Chicago Cubs could hand the backup catcher job to Victor Caratini in 2018
By Jake Misener
Instead of using precious financial resources this winter, the Chicago Cubs may be better suited to let Victor Caratini back up Willson Contreras.
Coming off a successful, yet ultimately disappointing season, the Chicago Cubs expect their busiest offseason under president of baseball operations Theo Epstein. And with good reason.
The team lost 40 percent of its rotation, its All-Star closer, a key reliever and two backup catchers. In short, there are some questions that need answered before they’re ready to chase another title in 2018.
One of the questions you probably care less about? Who will back up Willson Contreras behind the dish come Opening Day. As great as Contreras was last season, he’ll need a blow. And, despite what you may think, Chicago already has the answer to this question in Victor Caratini.
According to MLB.com, Caratini ranks as the team’s sixth-best prospect. He not only provides depth behind the dish, but can also slot into corner outfield slots or even back up Anthony Rizzo at first from time-to-time.
Enough pop for a backup catcher
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He hit .342 with Triple-A Iowa last season with a .951 OPS in 83 games. With the big-league club, he put up more realistic numbers, slashing .254/.333/.356 with just one home run. Even if that’s all he does offensively (which seems highly unlikely), you wouldn’t expect much more from most backup catchers.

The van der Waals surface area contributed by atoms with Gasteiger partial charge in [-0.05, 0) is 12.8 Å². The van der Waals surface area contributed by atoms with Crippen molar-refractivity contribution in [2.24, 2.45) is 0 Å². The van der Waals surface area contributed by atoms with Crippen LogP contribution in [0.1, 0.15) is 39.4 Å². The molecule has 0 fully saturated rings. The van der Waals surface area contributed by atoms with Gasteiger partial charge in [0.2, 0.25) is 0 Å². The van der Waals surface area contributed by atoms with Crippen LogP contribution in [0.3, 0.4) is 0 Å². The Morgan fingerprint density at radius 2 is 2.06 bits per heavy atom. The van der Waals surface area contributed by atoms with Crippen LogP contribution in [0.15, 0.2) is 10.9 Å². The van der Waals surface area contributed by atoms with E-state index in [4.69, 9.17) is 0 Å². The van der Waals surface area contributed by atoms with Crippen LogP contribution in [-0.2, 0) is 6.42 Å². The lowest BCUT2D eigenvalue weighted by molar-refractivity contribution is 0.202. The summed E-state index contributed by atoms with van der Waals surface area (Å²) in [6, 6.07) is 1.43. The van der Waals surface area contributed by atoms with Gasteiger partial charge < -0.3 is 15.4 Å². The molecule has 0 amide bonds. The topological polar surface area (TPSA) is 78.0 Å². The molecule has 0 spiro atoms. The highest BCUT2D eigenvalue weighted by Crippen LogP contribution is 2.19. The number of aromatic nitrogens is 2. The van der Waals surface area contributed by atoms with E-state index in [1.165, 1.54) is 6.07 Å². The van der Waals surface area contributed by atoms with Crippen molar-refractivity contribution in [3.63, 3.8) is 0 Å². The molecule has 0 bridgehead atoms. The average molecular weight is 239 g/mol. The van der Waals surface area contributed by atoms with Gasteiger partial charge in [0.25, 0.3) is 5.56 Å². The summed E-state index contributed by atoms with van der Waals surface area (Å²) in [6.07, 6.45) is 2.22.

Sure, that comes out to an 80 OPS+. But with the Cubs offense, you don’t need a world-beater backing up Contreras. You need someone to give him a needed day off and keep the ship afloat. And, at some point, you have to give a guy a chance to show he can do that.
Defense, defense, defense
Last year, in limited action, Caratini threw out two of six would-be base stealers. That puts him just below the league average mark of 28 percent. At Iowa, he threw out 27 percent of runners and compiled a .990 fielding percentage.
Again, he keeps you afloat. He does more than that, really. Caratini can handle himself behind the dish – to the point it makes little sense to bring in a veteran guy. Yes. Willson Contreras has a lot to learn still. He’s got growing up to do. But giving him a chance to mentor someone like Caratini may push him down that road a bit faster, as well.
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With the other more pressing needs facing the Chicago Cubs this offseason, this is one that, essentially, should handle itself. The money – regardless of how little – would be better spent shoring up the bullpen or adding a back-end starter. It’s time to let Victor Caratini prove himself at the big-league level.